1/32 Scale TBD Devastator Scratch-build - RC Groups
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Jul 23, 2017, 11:30 AM
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cybermike's Avatar
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1/32 Scale TBD Devastator Scratch-build


After a couple of months of playing with the big toys (modding ARFs, repairing damage, assembling a 3D printer and printing a Stearman PT-17, etc.), I thought it was time for another micro build, especially with NEAT coming up. I really enjoyed building and flying the 1/24 scale Peck Zero from the "Flying Models of WW2" book, so I decided to do another build in that vein to give the Zero an adversary. My passion has always been the planes of the US Navy from WW2, especially the Battle of Midway since it was the old Charlton Heston movie from the 70's that sparked my interest in WW2 history. I've already got a Wildcat and a Dauntless, so logically, it was time for a Douglas TBD Devastator torpedo bomber. While the Dauntless gets the lion's share of the credit for the victory at Midway, it was the sacrifice of the brave TBD pilots that kept the Zero's occupied on the deck while the SBDs dropped in from altitude to send four Japanese carriers to the bottom of the sea.

Perusing the plans at Outerzone and Aerofred led me to this plan by Pres Bruning:

which seems to be the best one out there. It is listed as 1/32 scale, with a 20 3/4" wingspan, but my math says 1/32 scale for a 50' wingspan should be 19 18 3/4" wingspan [Thanks Gene!]. So, I altered it to that size which is a perfect match for a 1S setup with the Racerstar BR1104 4000Kv motor and 1AS ESC. I plan on mating that with an AS6410L brick (with AS3X) for rudder/elevator and a "Orlandoo Hunter" 1.7g servo from Banggood for the ailerons. My target weight is under 50g, depending on how much scale detail I decided to add (a droppable torpedo would be cool!).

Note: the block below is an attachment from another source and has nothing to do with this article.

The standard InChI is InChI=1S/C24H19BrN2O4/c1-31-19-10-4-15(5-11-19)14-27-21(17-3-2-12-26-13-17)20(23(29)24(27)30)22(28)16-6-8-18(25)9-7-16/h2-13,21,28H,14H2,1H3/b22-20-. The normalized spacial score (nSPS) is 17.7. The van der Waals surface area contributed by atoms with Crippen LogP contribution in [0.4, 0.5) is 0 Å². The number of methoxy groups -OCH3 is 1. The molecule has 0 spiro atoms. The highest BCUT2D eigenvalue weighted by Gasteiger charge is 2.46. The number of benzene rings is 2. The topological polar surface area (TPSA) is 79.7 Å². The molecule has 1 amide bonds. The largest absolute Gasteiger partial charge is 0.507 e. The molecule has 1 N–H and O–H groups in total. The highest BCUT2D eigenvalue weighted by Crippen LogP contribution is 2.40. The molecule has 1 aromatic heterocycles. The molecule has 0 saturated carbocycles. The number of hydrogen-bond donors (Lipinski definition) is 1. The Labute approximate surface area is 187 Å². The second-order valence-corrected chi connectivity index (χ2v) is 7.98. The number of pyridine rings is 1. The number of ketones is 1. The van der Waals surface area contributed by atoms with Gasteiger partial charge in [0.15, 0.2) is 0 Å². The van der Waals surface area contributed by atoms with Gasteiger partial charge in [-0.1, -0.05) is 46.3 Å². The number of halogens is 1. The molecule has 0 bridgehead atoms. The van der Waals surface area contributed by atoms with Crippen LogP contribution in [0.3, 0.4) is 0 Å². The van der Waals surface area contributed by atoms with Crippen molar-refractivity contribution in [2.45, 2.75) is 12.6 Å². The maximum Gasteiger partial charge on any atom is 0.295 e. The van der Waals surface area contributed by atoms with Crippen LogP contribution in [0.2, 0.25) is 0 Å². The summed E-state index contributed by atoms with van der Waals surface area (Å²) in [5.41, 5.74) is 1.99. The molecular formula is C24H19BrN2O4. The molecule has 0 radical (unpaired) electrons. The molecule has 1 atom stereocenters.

The plan has a fair bit of incidence on the main wing, causing the LE of the wing to be raised up a bit in the fuselage. I like a removable wing, so I'm altering the plan to zero-zero incidence with the wing flush with the bottom of the fuselage. I'm also designing the wing fillets into the formers and stringers from the start instead of as an afterthought, which should make it easy to make the wing removable.

I like to try something new for each of my builds, so for this one, I am going to 3D print a plug for vacuforming the canopy instead of making a plug from balsa or foam, and if my weight budget allows, I may do the same for some of the other details. I'm also doing the tail feathers with an actual airfoil instead of flat stick-based construction, and am engineering in the wing fillets as part of the formers and stringers on the fuselage. And, while not new, I plan on using nitrate dope for this one instead of glue-stick and Krylon.

I want to cut the parts with my laser, and as much as possible use engineered slot-and-tab construction vs. sticks, so I fired up the devCad suite and got to work on the design as shown in the pictures below. I still have a bit of fettling on the fuselage and wing (magnetic wing mounts, motor mount, Rx mount, etc.), but it's almost done. When complete, I will post the plans, print-wood parts layout, and if anyone wants to laser cut one, PM me and I can send you the CAD files.

On to the build....
Last edited by cybermike; Jul 26, 2017 at 05:01 PM. Reason: Math is hard!
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Jul 23, 2017, 11:45 AM
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cybermike's Avatar

Tail feathers


I started the build with the tail feathers because I wasn't 100% sure the shaped-spar slot-and-tab construction would work well at this scale. Turns out, it works great! I'm using 1/16" balsa throughout to avoid constant breakage of 1/32" sheets. I was able to assemble the tail surfaces with only a couple of handling cracks at the thinnest parts of the spars.

Construction was first gluing together the outline pieces flat on the building board. While that dried, I dry-fit all of the ribs and spars together - this required only a minimal amount of sanding/filing to get everything to fit together tight and square. Note that the leading edge of the rudder/elevator and trailing edge of the fin/h-stab are all shaped spars, so the fit is very tight and straight. For the most part, all of the pieces inside of the outline held together as a unit without any glue.

To finish up, for the vertical stab, I just inserted the "guts" into the outline and held it in my hand while I applied drops of CA to the joints with a bit of finger pressure to hold it tight. For the horizontal stab, I "blocked" up the TE with a thin ruler while I glued the TE outline in place, and blocked up the LE with a couple of magnets and glued it all together on the board. I am happy to say that everything came out super straight, and very strong - definitely less flex than with a 1/16" stick framework. Total weight for all of the tail parts was 1.3 grams - not bad. I cut some gussets for the H-stab, but I'm not sure I will even need them.